MINNEAPOLIS — While it’s not unheard of for a theater company’s work to echo current events, Minneapolis’ Children’s Theater Company recently was in the unique position of staging simultaneous world premieres addressing the issue that saw hundreds of thousands of Americans take to the streets: immigration.
“You don’t plan it this way,” admits CTC artistic director Peter Brosius, pointing out that the company commissioned both works more than two years ago. “Sometimes this just happens. It’s a great thing that the human story of immigration, the refugee, can be made manifest at a time when it is part of the discourse, part of the language and certainly part of a massive political agenda.”
Lynne Alvaraz’s play, “Esperanza Rising,” was based on a children’s book by Pam Munoz Ryan. In it, a privileged young girl in 1930s Mexico is forced off her family land by greedy relatives after her father’s death. She travels to Americawhere she lives in a farm labor camp amid the privations of the Dust Bowl and the Great Depression. While it was aimed at children age 8 and older, the production, which closed April 16, was unstinting in its portrayal of anxious border crossings, labor unrest and race discrimination.
Even more radical is “Anon(ymous),” playing on CTC’s secondary Cargill Stage through April 30.
This original script by Naomi Iizuka adapts “The Odyssey” into an elliptical adventure story about a young man who flees a war-torn land for America, where he searches for his identity amid stylized trials of consumerism, butchery, violence and seduction.
“When I set out to adapt ‘The Odyssey,’ I was thinking about political and economic refugees,” says Iizuka, “people who have made their way to America to make their lives for their children.”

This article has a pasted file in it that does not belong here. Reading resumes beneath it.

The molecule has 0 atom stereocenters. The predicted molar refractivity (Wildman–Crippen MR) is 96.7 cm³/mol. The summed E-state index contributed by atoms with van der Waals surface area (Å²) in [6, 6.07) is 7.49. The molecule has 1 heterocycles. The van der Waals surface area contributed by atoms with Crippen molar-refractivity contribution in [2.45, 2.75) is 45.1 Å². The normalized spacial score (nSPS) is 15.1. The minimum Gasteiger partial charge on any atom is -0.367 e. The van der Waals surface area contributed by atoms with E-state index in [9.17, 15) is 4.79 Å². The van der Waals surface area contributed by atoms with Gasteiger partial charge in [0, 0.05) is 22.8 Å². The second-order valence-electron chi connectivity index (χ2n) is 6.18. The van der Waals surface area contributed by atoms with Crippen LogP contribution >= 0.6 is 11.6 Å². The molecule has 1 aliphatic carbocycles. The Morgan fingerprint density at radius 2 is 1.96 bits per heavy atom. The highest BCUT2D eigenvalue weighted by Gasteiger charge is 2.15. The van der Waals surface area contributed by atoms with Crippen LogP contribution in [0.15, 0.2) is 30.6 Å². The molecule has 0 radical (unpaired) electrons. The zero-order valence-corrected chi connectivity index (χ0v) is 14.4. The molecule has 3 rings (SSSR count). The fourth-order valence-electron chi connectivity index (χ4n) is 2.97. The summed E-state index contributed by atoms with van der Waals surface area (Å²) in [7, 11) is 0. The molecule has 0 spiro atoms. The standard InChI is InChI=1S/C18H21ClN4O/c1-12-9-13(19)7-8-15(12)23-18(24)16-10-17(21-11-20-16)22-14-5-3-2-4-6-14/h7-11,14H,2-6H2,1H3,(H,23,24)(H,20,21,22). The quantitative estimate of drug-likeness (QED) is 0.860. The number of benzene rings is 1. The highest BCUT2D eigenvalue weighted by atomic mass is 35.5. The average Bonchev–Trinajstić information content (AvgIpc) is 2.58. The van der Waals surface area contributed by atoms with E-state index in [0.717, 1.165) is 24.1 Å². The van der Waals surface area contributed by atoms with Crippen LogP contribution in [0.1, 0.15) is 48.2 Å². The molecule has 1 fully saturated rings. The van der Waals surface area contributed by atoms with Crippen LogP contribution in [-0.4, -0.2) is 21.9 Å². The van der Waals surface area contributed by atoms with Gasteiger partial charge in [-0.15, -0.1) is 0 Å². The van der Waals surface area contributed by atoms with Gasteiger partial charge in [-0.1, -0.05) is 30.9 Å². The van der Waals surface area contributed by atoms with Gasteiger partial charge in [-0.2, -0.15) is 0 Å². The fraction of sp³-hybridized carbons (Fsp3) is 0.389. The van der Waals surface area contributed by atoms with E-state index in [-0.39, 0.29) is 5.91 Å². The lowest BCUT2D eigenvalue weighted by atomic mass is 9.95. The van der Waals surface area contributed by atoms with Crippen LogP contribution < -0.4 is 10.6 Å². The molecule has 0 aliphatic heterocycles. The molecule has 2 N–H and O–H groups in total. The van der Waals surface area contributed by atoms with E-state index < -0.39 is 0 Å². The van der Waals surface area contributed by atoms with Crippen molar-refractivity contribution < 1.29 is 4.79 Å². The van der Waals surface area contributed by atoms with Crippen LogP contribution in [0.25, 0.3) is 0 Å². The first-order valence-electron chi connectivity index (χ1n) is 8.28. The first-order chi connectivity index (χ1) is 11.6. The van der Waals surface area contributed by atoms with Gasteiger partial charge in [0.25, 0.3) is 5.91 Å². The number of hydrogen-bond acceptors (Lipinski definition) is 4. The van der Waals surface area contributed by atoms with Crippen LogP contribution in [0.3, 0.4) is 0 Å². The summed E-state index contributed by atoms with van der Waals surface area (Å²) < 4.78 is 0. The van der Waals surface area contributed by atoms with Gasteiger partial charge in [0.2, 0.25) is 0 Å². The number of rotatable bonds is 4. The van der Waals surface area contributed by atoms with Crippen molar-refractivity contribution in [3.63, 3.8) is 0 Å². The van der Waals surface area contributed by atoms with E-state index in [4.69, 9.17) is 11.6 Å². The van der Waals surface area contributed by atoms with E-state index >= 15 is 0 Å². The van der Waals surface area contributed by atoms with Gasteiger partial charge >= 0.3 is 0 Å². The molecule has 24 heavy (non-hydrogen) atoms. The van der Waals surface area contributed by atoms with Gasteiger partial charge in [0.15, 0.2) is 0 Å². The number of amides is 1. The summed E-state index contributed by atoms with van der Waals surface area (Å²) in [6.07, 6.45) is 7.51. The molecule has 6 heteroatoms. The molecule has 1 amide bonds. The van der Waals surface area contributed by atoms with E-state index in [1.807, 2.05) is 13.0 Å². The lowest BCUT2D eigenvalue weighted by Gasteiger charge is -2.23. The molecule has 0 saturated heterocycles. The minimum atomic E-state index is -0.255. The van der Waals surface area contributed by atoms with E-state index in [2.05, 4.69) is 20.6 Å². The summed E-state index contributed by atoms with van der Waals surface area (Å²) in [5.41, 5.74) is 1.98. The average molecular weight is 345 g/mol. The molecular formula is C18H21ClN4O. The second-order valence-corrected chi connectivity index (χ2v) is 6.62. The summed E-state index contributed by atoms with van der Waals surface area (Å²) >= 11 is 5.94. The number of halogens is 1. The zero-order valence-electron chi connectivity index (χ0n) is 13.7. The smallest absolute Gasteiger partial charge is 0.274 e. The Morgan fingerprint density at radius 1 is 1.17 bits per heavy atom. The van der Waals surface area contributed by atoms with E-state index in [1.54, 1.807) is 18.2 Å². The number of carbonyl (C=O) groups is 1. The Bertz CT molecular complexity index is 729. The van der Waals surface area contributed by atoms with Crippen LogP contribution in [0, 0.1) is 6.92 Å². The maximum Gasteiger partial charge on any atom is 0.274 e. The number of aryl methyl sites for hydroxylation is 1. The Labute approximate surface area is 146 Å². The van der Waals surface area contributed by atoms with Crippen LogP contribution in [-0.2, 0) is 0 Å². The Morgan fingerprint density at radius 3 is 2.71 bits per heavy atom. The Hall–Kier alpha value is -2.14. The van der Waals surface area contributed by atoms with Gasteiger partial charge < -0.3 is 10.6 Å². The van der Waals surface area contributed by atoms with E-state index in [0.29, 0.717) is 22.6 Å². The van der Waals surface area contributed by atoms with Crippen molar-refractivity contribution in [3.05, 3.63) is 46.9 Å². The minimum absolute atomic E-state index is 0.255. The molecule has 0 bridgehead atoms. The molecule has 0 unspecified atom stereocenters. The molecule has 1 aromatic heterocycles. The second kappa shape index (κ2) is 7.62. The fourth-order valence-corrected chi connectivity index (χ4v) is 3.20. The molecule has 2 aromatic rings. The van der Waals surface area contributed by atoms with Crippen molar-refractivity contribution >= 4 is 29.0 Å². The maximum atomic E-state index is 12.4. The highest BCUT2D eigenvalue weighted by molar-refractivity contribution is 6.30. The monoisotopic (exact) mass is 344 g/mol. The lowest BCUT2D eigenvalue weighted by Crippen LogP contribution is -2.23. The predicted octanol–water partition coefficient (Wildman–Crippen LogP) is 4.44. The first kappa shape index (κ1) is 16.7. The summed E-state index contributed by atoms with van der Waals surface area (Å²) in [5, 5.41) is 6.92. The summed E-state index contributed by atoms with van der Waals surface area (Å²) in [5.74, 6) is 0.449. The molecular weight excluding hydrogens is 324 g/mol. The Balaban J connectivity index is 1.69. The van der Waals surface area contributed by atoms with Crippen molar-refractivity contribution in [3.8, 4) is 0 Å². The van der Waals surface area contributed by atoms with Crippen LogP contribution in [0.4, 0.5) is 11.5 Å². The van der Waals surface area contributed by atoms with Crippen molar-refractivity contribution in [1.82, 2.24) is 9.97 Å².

The play, directed by Brosius and with Michael Escamilla in the title role, continues CTC’s programming for teen audiences. It is being received locally as a successful experiment in combining big production values (smoke, strobes, elaborate lighting) with a nonlinear script and a cohesive take on the refugee’s desperation and longing for a sense of belonging.
“For me, Odysseus is someone who is displaced,” adds Iizuka. “He is searching for, and trying to find, a home. And that definition of home is really fraught and complicated.”
The shows overlapped for nearly two weeks, both relating to the major hot-button issue of the day.
Brosius acknowledges this fortuitous coincidence but is quick to add that previous shows at CTC have mined the same lode of synchronicity. As an example, he mentions the 2003 regional premiere of James Still’s “Amber Waves,” about Kansas farmers who went to great lengths to protect their way of life.
“When we opened ‘Amber Waves,’ there was a piece in the paper that day about a family being forced off their farm because of drought,” he says.
In another instance, CTC opened Jeffrey Hatcher’s Holocaust story “Korczak’s Children” simultaneously with the current Iraq War. The line that touched off the sense of portentous coincidence: “Today the war began.”
Life imitates art. Brosius adds that such congruence is inevitable when a company strives to do relevant work.
“You choose two shows you love,” he adds. “You find a mix and balance of things, two extraordinary playwrights, two women of color. You get two world premieres touching on the hottest issue in the country.”